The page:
Woomera UFOs

4th April 2024. Reading Time: 5 minutes General, UFO Encounters, Famous Paranormal Cases. 1531 page views. 0 comments.

On the 15th of July 1960, there were various reports of UFO sightings at a nuclear weapons testing range near Wewak, South Australia. On the 24th of July of the same year, the Government replied with an official report of the investigation into the claims.

On the 15th of July 1960, civilians reported seeing a strange red light in the sky at Wewak, a nuclear weapons testing facility in South Australia.  At this time, tests were underway at Woomera Prohibited Area (WPA) overseen by Weapons Research Establishment (WRE),  The WRE was also developing a space program at the Woomera Rocket Range. Between 1952 and 1963 the British Government conducted nuclear tests at three sites within Australia – the Montebello Islands off the coast of Western Australia and at Emu Field and Maralinga in South Australia.  This was with the agreement of the Australian government.

Between 1959 and 1963 more than 40 top-secret nuclear weapons tests under the code name 'Vixen', took place at the Wewak site under tight security.  The area covered a 270,000-square-kilometre range which included the Maralinga and Emu Field testing sites.  During this time, there were many reports of strange lights in the sky including a fateful day on the 15th of July 1960.  Interest in UFOs was starting to rise thanks to Hollywood and in the interest of national security and to curb public interest, the Government took what was at the time an extraordinary move of conducting an official investigation into the sightings.  Several witnesses were interviewed including Commonwealth Police, staff from the site, armed forces personnel, a native patrol officer and members of the public.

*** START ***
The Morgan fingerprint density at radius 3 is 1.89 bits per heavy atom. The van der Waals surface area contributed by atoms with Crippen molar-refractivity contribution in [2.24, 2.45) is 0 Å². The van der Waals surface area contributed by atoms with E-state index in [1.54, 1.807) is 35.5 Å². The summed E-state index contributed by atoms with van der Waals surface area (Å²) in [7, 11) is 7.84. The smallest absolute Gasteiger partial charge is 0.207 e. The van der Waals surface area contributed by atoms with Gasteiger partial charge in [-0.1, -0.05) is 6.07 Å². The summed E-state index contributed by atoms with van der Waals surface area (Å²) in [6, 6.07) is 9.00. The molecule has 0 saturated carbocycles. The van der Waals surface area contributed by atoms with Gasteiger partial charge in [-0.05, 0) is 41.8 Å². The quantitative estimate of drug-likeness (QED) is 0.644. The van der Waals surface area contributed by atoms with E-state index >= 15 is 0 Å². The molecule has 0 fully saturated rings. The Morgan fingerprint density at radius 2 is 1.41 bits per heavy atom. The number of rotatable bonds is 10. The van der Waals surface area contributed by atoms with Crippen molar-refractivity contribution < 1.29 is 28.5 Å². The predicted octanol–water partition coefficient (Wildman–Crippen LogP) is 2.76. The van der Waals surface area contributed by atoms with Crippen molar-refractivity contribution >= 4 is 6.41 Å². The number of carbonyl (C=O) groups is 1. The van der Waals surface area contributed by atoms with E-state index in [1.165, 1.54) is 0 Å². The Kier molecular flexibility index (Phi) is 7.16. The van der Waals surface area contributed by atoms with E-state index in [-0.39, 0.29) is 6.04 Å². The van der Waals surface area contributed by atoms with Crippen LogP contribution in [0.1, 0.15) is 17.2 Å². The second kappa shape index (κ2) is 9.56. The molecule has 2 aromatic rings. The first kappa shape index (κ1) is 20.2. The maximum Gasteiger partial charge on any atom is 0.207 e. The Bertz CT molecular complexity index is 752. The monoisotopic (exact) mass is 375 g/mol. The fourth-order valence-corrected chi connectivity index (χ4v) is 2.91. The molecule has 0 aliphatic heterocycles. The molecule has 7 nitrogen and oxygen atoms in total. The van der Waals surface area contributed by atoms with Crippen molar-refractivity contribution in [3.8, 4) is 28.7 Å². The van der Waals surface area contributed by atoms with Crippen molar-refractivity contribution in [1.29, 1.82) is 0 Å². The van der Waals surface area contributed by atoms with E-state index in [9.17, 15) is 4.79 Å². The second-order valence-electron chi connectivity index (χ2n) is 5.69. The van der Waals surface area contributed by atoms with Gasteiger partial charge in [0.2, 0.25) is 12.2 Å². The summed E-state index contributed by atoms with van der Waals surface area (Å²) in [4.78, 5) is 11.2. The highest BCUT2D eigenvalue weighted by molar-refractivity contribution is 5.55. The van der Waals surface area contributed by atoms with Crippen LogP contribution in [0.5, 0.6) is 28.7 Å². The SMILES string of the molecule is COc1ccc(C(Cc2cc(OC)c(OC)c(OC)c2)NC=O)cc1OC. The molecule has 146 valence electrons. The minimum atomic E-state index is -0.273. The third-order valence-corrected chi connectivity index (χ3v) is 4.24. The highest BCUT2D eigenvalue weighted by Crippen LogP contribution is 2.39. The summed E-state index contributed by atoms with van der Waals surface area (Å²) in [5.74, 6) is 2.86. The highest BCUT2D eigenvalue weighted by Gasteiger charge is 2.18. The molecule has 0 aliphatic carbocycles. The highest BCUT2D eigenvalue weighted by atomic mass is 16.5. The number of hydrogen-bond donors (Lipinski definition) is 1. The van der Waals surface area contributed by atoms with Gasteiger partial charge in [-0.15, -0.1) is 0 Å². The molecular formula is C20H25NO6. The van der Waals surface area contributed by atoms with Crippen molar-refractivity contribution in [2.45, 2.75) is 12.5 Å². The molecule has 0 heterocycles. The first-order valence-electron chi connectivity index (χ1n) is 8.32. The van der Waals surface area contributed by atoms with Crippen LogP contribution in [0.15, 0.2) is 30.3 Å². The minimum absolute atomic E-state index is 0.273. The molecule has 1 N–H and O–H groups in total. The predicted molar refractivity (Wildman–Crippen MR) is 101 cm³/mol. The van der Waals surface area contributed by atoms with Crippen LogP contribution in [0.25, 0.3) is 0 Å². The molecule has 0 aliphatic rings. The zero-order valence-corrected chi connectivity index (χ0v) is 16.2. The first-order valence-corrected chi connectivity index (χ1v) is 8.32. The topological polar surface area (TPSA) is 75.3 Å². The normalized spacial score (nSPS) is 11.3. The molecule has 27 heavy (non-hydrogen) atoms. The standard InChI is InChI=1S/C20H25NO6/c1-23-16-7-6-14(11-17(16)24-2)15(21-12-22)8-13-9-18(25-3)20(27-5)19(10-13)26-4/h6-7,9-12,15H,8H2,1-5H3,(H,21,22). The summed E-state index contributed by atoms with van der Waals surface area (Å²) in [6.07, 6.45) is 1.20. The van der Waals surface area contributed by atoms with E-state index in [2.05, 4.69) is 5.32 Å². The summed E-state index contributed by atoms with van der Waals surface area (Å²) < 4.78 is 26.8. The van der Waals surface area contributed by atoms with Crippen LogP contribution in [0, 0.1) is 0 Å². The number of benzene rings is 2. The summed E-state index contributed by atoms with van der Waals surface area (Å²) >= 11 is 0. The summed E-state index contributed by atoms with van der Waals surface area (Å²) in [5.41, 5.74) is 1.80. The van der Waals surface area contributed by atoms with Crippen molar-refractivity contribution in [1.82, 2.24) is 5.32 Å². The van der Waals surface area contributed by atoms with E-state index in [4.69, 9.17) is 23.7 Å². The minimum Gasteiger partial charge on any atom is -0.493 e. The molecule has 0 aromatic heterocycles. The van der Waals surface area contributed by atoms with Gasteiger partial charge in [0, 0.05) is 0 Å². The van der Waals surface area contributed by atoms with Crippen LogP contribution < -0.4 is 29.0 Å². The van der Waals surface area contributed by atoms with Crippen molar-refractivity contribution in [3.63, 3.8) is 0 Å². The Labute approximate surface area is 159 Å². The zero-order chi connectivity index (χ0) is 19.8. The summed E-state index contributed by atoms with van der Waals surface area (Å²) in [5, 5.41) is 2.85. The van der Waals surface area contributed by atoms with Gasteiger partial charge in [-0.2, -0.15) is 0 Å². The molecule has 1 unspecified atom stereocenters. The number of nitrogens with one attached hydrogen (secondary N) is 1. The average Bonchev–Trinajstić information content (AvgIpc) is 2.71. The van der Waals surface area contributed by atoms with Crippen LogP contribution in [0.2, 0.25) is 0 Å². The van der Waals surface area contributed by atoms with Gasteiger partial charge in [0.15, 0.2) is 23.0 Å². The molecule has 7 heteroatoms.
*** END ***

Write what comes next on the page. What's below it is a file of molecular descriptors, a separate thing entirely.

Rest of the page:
Scientific experts who were engaged as consultants for the reports offered a range of explanations.  They said it could quite possibly be 'flying saucers', as well as satellite cones or a meteor. 

See the report and the transcription below:

Source: National Archives of Australia

Transcription (by Sarah LLIFS)

The Range Commander, Maralinga.

At Wewak, the site of the Vixen "A" Test, approximately 15 miles from Maralinga Village, are a number of static balloons used in instrumentation.  At 7.15 p.m on 15th July,, 1960, a telephone report was received from Constable Hubert Dave SCARBOROUGH, who is stationed on the site, that a that a balloon had burnt in the air.  The Balloon Officer made an. inspection and found that all balloons were intact.